MOM: I remember asking you, “What do you think about what happened?” And you would reply, “I don’t want to talk about it!” And then you would put your head down on the table, and sometimes you would cry. Just like this other child cries at the memory. It’s a very similar story and I think it’s a very common story after a child has some trauma, and especially one that involves going to the hospital.
The method for healing a child’s psyche after a traumatic event is to talk about it together as much as you can. The reason you want to do this is that you don’t want the memory to “go underground,” so to speak, in the child’s mind because it could play out in some sort of Post-Traumatic Stress Disorder (PTSD) symptom later on. If the child won’t talk about it, you really don’t know how the child perceived the event.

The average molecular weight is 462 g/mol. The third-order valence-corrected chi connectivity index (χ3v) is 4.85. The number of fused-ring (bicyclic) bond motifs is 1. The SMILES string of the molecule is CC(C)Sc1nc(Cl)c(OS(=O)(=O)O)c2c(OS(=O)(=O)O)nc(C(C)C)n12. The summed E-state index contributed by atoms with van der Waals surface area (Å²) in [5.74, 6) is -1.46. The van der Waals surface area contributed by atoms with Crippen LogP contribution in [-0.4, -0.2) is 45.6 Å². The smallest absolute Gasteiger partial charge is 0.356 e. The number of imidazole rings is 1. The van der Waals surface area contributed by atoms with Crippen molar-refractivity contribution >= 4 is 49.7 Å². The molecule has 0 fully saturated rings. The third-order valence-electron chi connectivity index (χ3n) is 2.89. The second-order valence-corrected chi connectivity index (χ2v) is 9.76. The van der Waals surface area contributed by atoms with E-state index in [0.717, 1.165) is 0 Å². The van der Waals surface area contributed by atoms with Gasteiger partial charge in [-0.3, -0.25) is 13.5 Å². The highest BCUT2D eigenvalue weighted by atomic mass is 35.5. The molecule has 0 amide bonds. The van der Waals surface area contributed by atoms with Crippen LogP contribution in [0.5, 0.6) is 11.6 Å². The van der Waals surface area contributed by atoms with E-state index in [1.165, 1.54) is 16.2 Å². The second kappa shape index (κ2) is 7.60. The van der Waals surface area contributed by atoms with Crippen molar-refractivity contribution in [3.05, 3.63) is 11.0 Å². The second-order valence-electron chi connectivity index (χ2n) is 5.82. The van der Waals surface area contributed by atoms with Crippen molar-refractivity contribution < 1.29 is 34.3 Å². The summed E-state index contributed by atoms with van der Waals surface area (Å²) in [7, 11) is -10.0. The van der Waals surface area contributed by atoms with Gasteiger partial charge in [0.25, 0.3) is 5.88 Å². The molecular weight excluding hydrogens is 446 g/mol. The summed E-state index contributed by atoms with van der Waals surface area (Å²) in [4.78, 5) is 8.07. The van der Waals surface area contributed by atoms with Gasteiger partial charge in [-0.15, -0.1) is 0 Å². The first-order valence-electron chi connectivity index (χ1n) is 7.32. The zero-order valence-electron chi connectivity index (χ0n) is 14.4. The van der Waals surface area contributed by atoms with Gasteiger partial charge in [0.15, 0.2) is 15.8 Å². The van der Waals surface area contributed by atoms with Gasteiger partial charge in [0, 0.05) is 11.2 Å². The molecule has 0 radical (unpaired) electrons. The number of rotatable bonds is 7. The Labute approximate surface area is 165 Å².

MOLLY: How do you talk about it when the child insists she doesn’t want to talk about it? It can feel like pulling teeth to get kids to open up sometimes…
MOM: Children can say they don’t want to talk about it, but you, as a parent, can still talk about it with them. You can talk about the event itself, you can talk about how scared you felt during the whole thing, and you can offer that maybe it was scary for her, too. However you make it happen, you definitely want to talk about it.
MOLLY: So you say: “This is what happened….” Or: “Did you know we were always there with you, for the whole thing?”